E-letter No. 199: January 2020

By Kyabje Lama Zopa Rinpoche, By Nicholas Ribush

Dear Friends,

Happy New Year and welcome to our January 2020 eletter. We are happy to report that we raised $40,000 toward our 2019 year-end appeal goal of $50,000. Thank you so much for your incredible support! Read on for updates of the latest work that we've undertaken together, for the benefit of all beings everywhere. Please share!

On the LYWA Podcast: The Meaning of Guru Devotion

Devotion is like the mother. From the mother comes many children, then grandchildren, then all the generations. Like that, from devotion all the qualities come, the realizations and all the qualities. From devotion comes the understanding of Dharma words and then the realization of their meaning. From devotion so many qualities come, and also with devotion you are able to protect those qualities.
   —Lama Zopa Rinpoche

His Holiness the 14th Dalai Lama with Kyabje Lama Zopa Rinpoche.This month’s podcast brings you teachings from a series given by Lama Zopa Rinpoche at Root Institute, Bodhgaya, India, December 26-31, 2006. Rinpoche describes the mystery of the guru deity and discusses the importance of guru devotion in developing all the qualities on the path to the enlightenment. Those who live their lives infused with devotion can progress much more quickly than by intellect alone. Rinpoche then illustrates this phenomena with engaging stories from his youth. You can read along with the transcript here on our website.

The LYWA podcast contains hundreds of hours of audio, each with links to the accompanying lightly edited transcripts. See the LYWA podcast page to search or browse the entire collection by topic or date, and for easy instructions on how to subscribe.

From the Video Archive: On Universal Education

Lama Zopa Rinpoche begins a joyful talk about the development of Universal Education as illuminated by the 16 Rules of King Songtsen Gampo. Rinpoche demonstrates the power of motivation in invoking immediate benefit to all beings by whatever is most needed in the world right now. The most important goal for Universal Education is to develop an assortment of methods to help young people develop the good heart in order to have the happiest life possible and thereby become the source of happiness for all beings in this world. The principles of Universal Education as envisioned by Lama Yeshe and Lama Zopa Rinpoche are today being implemented by the Foundation for the Development of Wisdom and Compassion. This talk begins Rinpoche’s commentary on the 16 Rules and was given by Rinpoche at Land of Medicine Buddha on April 7, 2003.

Visit and subscribe to the LYWA YouTube channel to view dozens more videos freely available from our archive. See also the FPMT YouTube channel for many more videos of Lama Zopa Rinpoche’s teachings.

His Holiness the Dalai Lama with Lama Yeshe, Ven. Peljor and Nick Ribush at Tushita's second Dharma Celebration in New Delhi, 1982. This month we posted Lama Zopa Rinpoche’s introductions to five of the souvenir booklets produced for the Dharma Celebrations held at Tushita Mahayana Meditation Centre in Delhi. Tushita-Delhi’s first Dharma Celebration was held in 1981 and has become a regular event, often hosting His Holiness the Dalai Lama and other great teachers. Read Rinpoche's introduction to one of the souvenir booklets in the eletter teaching below.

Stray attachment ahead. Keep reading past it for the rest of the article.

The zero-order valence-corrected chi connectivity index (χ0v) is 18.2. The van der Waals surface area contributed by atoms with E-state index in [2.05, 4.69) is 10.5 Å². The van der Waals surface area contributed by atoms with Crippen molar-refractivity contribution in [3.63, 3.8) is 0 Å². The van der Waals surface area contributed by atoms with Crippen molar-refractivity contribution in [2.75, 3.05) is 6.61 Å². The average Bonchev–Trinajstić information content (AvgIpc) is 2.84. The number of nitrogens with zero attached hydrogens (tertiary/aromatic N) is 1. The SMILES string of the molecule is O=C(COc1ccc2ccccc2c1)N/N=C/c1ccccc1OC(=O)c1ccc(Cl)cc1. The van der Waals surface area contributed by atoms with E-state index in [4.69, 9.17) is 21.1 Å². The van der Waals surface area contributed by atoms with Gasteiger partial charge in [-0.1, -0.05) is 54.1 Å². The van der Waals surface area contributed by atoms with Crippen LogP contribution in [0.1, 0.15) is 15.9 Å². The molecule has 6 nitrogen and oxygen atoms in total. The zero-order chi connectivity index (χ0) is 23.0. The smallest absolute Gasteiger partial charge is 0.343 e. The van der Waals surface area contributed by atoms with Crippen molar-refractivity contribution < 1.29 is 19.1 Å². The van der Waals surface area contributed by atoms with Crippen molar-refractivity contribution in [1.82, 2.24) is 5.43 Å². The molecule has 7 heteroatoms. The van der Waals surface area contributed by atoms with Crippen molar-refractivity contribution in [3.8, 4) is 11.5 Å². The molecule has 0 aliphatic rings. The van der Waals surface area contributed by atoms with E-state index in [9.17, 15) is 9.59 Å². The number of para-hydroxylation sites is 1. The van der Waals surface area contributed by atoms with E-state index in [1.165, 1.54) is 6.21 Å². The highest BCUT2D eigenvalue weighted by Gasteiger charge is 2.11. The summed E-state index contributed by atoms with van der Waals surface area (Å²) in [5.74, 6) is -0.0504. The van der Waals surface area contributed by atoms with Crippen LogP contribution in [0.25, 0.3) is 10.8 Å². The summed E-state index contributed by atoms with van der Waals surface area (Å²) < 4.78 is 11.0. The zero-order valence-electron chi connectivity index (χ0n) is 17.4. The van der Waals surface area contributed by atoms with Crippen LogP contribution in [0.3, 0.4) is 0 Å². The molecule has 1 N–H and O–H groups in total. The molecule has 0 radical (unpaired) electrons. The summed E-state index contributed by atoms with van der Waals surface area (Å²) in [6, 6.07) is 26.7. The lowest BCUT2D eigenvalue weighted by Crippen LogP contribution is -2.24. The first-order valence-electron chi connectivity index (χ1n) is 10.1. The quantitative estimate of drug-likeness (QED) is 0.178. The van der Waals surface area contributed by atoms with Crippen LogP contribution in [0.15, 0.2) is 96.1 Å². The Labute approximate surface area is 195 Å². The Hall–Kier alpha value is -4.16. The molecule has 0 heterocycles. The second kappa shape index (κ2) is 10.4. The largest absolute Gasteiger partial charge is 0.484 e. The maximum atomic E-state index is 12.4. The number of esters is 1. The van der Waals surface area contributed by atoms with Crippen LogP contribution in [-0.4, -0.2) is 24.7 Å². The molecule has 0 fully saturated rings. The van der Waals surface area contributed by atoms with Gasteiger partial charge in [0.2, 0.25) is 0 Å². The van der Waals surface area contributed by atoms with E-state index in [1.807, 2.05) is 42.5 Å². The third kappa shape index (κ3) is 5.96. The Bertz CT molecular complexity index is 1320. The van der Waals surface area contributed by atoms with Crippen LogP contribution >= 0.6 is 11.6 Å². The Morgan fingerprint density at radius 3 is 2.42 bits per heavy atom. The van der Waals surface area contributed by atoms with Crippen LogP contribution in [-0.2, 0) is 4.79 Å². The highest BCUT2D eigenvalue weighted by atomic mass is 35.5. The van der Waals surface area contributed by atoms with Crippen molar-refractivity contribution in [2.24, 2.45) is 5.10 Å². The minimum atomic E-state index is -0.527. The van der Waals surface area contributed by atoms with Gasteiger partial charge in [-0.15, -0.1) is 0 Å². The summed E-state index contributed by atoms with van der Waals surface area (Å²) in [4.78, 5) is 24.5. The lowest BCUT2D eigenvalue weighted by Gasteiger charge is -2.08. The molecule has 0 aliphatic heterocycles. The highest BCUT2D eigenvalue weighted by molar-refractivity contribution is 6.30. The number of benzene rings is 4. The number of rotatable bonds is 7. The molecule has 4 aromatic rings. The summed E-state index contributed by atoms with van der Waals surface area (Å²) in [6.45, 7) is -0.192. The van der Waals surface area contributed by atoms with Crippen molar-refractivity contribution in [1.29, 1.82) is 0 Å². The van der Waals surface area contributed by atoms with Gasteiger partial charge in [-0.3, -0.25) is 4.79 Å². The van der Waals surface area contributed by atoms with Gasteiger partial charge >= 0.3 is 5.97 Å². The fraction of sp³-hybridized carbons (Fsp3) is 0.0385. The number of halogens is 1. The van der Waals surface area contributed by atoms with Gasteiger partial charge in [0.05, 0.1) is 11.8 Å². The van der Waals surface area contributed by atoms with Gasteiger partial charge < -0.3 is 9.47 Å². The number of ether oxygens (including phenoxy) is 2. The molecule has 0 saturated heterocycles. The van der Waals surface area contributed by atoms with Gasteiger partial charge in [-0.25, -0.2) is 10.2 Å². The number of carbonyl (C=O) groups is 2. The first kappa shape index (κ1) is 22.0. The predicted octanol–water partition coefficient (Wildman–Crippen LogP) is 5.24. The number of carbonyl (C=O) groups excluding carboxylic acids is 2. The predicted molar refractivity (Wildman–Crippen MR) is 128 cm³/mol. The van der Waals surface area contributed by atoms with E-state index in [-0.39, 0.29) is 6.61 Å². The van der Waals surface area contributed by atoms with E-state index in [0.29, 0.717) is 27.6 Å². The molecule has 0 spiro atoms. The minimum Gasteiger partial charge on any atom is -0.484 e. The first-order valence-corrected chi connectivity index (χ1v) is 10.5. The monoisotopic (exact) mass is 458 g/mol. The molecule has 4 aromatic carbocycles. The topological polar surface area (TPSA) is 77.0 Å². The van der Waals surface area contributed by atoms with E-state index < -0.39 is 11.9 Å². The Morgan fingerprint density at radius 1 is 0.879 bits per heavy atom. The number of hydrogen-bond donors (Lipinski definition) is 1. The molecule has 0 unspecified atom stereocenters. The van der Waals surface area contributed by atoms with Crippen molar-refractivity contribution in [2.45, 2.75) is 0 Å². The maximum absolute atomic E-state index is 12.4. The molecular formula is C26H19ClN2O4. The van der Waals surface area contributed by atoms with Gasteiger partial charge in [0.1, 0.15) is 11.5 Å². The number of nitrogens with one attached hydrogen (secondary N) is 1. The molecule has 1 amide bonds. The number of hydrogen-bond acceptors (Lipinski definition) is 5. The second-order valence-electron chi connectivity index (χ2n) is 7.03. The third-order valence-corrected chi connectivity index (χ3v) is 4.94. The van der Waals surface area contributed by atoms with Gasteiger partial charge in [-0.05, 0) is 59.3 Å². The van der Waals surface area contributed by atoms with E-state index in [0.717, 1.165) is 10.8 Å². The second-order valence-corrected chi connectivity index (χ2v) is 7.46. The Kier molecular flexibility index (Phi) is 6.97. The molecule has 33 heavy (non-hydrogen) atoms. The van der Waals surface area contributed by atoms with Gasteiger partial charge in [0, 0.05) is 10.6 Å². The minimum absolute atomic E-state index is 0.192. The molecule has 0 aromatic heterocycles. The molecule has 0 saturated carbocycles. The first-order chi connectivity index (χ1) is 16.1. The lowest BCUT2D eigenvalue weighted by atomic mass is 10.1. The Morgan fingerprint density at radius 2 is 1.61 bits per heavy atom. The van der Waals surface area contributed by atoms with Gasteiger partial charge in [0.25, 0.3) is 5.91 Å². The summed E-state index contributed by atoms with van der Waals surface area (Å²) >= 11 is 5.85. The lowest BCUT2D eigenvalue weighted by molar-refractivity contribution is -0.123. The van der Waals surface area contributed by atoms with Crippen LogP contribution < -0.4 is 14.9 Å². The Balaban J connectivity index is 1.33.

We also recently posted two lamrim outlines produced by Piero Sirianni. They are freely available for download from our website as PDF files. These comprehensive outlines depict the entire graduated path to enlightenment and are based on the text Liberation in the Palm of Your Hand by Pabongka Rinpoche. You can find the outlines here.
We are also pleased to bring you a growing collection of resources for Lama Yeshe's forthcoming biography, Big Love. On our new Big Love Resources page, you will find links to excerpts from the book, a feature article by Laura Miller for Mandala magazine, a special image gallery of rare photos from Big Love and Adele Hulse's dramatic readings, available on the LYWA YouTube Channel.
The lamas with Western Sangha and Mount Everest Centre students in Bodhgaya, 1974.
Advice on Pilgrimage
Lama Zopa Rinpoche has given extensive advice on how to make pilgrimage to Bodhgaya and other Buddhist sacred sites most meaningful. In 2017, Root Institute, the FPMT center in Bodhgaya, India, collated a selection of Rinpoche’s teachings and produced a booklet for students going on pilgrimage. This booklet was recently updated by Sandra Smith and is now available for download from our website as a PDF. Please note that some sections of the booklet are abridged versions of Rinpoche’s advice; on LYWA’s Advice on Pilgrimage page you will find links to the complete advice.
LYWA Reports: His Holiness the Dalai Lama Visits South India

His Holiness the Dalai Lama, Ganden Shartse, India, December 2019. Photo: Bill Kane.In December 2019, His Holiness the Dalai Lama traveled to Mundgod, a Tibetan settlement in Karnataka, south India, for the 600th anniversary of Lama Tsongkhapa’s parinirvana. The celebrations were hosted by Drepung and Ganden, two large Gelug monasteries that have been re-established in Mundgod and are now home to thousands of Sangha.